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Embarking on Business School with an Entrepreneurial Vision (Part 1 of 2)

EntrepreneurFor Stanford GSB, the class of 2013 may represent a high-water mark in terms of MBA graduates pursuing full-time, post-MBA roles as entrepreneurs. A record 18% of Stanford’s graduated class is starting new ventures in “finance, internet services, media and entertainment, human resources, retail, healthcare, consumer products, education, energy / cleantech, and software.”

And, yet, the relevance and value of going to business school in order to pursue an entrepreneurial career path remains hotly-debated.

For every encouraging note – see Stella Fayman’s Forbes piece, Should Entrepreneurs Get an MBA? An Inside Perspective from an MBA Entrepreneur – there is a counter-point such as Naysawn Naderi’s Hey Entrepreneur – Please Don’t Get an MBA. And, while UVA Dean Robert Bruner and author Steve Blank weigh in, respectively, with Should Entrepreneurs Have MBAs? and Should I get an MBA? Entrepreneurial Finishing School, and management thinker Henry Mintzberg and Wharton Dean Thomas Robertson square off on the topic, with Is an MBA Still Necessary?, The Wall Street Journal’s Melissa Korn alights on the one seemingly stable variable: B-Schools Vie for Startup Crown.

Yet, what if you’re already beyond the stage of pondering whether business school makes sense for entrepreneurship, and instead face the prospect of committing to business school with the knowledge and hope that pursuing an MBA might dovetail well with starting your own new venture?

For those in this situation, there is a way to “hack” the business school experience – so called because it represents an unorthodox approach to the traditional timeline and academic progression between year-one and year-two (in most MBA programs), and because the recommendation itself is in the spirit of flexible thinking and ingenuity that should go hand-in-hand with new venture initiation.

First, it makes sense to decide whether you are truly seeking to start your own business, or merely seeking to experience the start-up realm by working for someone else’s new venture or using the MBA internship to experiment with and satisfy your curiosity about the start-up environment before returning to a prior industry or employer (an easier proposition for those who are not leveraging the MBA in order to career-switch). In my experience, there are generally two types of first-year MBAs who self-identify as being fundamentally ready to start a new business and willing to make the necessary sacrifices to do so.

The first type is that student who simply has lost the capacity to work for other people. This is not meant to be glib; there are those first-year MBAs for whom the thought of being part of an organized, existing institutional framework (whether they ever were part of one or not) is anathema. This student’s approach to entrepreneurship is less about realizing a specific business model, creating a new product or service, or pursuing a passion for a specific technology per se, but rather reflects a deeply personal choice regarding self-actualization and sculpting one’s work environment to meet individual criteria and tastes. I find that the number of students who fall into this category is always very small, and those who are in it tend to know who they are prior to the start of school (this isn’t the sort of thing one suddenly discovers about oneself in the process of taking the MBA core).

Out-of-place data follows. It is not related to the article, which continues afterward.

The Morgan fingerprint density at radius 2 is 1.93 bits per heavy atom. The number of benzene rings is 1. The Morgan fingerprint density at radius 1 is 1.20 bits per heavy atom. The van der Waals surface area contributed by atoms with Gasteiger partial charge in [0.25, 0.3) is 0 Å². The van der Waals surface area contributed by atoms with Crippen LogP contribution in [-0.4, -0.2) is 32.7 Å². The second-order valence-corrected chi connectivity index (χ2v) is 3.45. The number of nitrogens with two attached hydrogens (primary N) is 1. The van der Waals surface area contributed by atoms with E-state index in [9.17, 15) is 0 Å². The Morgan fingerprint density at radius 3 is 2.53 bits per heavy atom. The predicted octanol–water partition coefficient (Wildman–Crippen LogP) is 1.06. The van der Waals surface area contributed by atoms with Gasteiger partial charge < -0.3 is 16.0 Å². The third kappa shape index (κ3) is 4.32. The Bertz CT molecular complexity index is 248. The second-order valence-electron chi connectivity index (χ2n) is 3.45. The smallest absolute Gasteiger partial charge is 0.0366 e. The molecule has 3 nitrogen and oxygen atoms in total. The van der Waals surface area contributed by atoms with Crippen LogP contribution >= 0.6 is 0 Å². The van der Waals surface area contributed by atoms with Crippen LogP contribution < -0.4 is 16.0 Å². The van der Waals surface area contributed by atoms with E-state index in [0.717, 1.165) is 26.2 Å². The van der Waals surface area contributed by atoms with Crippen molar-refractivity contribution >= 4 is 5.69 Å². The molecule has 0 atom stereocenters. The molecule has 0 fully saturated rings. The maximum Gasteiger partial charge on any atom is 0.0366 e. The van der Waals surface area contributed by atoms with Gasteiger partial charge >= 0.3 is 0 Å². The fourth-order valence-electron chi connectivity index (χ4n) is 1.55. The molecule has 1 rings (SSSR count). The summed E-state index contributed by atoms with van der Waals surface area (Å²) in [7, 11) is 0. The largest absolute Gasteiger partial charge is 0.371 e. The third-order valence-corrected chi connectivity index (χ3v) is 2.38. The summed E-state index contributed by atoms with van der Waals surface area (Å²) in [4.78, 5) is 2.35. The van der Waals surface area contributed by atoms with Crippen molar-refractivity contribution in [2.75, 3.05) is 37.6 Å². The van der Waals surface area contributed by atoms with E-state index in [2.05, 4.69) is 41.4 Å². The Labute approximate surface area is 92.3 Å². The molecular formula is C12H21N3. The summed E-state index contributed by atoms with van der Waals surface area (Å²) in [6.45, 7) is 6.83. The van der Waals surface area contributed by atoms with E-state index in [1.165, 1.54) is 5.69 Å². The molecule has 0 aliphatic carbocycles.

The second type of MBA entrepreneur is that student for whom there may always be ways to gain new skills and knowledge (including by virtue of the learning that occurs during business school) as well as ways to become a stronger professional and better manager, but for whom a critical mass of the necessary entrepreneurial ingredients – a singular passion, a well-formed business idea, pre-existing clients or valuable contacts, interested investors, patents, a deep specialization or esoteric marketplace knowledge, etc. – are already in place at the start of business school.

For this category of student, deciding whether or not to pursue entrepreneurship involves an assessment of the trade-offs and opportunity costs of starting a new venture during school, and requires having a strategy and approach to new business formation that minimizes risk and maximizes all of the unique resources, relationships, and developmental opportunities that exist in the business school environment and that are very difficult to recreate outside of that context.

If you are starting school with a strong desire to form a new business, there is a way to hack the business school experience in order to improve your chances of success and also minimize the downside in case your new venture fails. Tune in next week for a step-by-step guide and recommendation for how to reconcile and integrate being an MBA with becoming an entrepreneur.

Ivan Kerbel – bio:

Ivan Kerbel is the CEO of Practice LLC, an educational services firm that conducts an intensive, annual pre-orientation program for newly-admitted MBAs, The Practice MBA Summer Forum.

Ivan served previously as Director of the Career Development Office at The Yale School of Management and as a Sr. Associate Director at Wharton’s MBA Career Management office. He is a Wharton MBA alumnus and a former management consultant at Katzenbach Partners, a New York City strategy consulting boutique. Ivan can be reached via LinkedIn.